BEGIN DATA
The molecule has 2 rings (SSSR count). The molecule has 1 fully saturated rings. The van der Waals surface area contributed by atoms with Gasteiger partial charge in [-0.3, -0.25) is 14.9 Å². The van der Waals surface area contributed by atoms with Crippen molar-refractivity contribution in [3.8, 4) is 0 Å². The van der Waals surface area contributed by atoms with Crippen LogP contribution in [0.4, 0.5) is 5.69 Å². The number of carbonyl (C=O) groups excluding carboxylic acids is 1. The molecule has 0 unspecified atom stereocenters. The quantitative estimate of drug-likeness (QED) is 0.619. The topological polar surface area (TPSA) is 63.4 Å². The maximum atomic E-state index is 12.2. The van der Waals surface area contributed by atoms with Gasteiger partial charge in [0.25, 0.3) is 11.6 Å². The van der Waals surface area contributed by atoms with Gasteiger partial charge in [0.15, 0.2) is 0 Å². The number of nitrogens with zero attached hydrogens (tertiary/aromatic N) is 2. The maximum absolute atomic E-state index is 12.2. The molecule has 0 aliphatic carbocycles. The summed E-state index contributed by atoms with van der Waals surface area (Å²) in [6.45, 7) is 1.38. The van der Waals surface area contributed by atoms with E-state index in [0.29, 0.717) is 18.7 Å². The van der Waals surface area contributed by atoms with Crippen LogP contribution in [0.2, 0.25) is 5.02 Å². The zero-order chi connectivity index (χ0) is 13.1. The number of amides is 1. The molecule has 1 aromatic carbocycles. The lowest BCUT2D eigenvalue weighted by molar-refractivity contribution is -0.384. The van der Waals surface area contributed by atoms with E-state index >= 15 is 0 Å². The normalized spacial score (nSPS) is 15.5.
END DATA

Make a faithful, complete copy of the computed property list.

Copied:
The molecule has 2 rings (SSSR count). The molecule has 1 fully saturated rings. The van der Waals surface area contributed by atoms with Gasteiger partial charge in [-0.3, -0.25) is 14.9 Å². The van der Waals surface area contributed by atoms with Crippen molar-refractivity contribution in [3.8, 4) is 0 Å². The van der Waals surface area contributed by atoms with Crippen LogP contribution in [0.4, 0.5) is 5.69 Å². The number of carbonyl (C=O) groups excluding carboxylic acids is 1. The molecule has 0 unspecified atom stereocenters. The quantitative estimate of drug-likeness (QED) is 0.619. The topological polar surface area (TPSA) is 63.4 Å². The maximum atomic E-state index is 12.2. The van der Waals surface area contributed by atoms with Gasteiger partial charge in [0.25, 0.3) is 11.6 Å². The van der Waals surface area contributed by atoms with Gasteiger partial charge in [0.15, 0.2) is 0 Å². The number of nitrogens with zero attached hydrogens (tertiary/aromatic N) is 2. The maximum absolute atomic E-state index is 12.2. The molecule has 0 aliphatic carbocycles. The summed E-state index contributed by atoms with van der Waals surface area (Å²) in [6.45, 7) is 1.38. The van der Waals surface area contributed by atoms with E-state index in [0.29, 0.717) is 18.7 Å². The van der Waals surface area contributed by atoms with Crippen LogP contribution in [0.2, 0.25) is 5.02 Å². The zero-order chi connectivity index (χ0) is 13.1. The number of amides is 1. The molecule has 1 aromatic carbocycles. The lowest BCUT2D eigenvalue weighted by molar-refractivity contribution is -0.384. The van der Waals surface area contributed by atoms with E-state index >= 15 is 0 Å². The normalized spacial score (nSPS) is 15.5.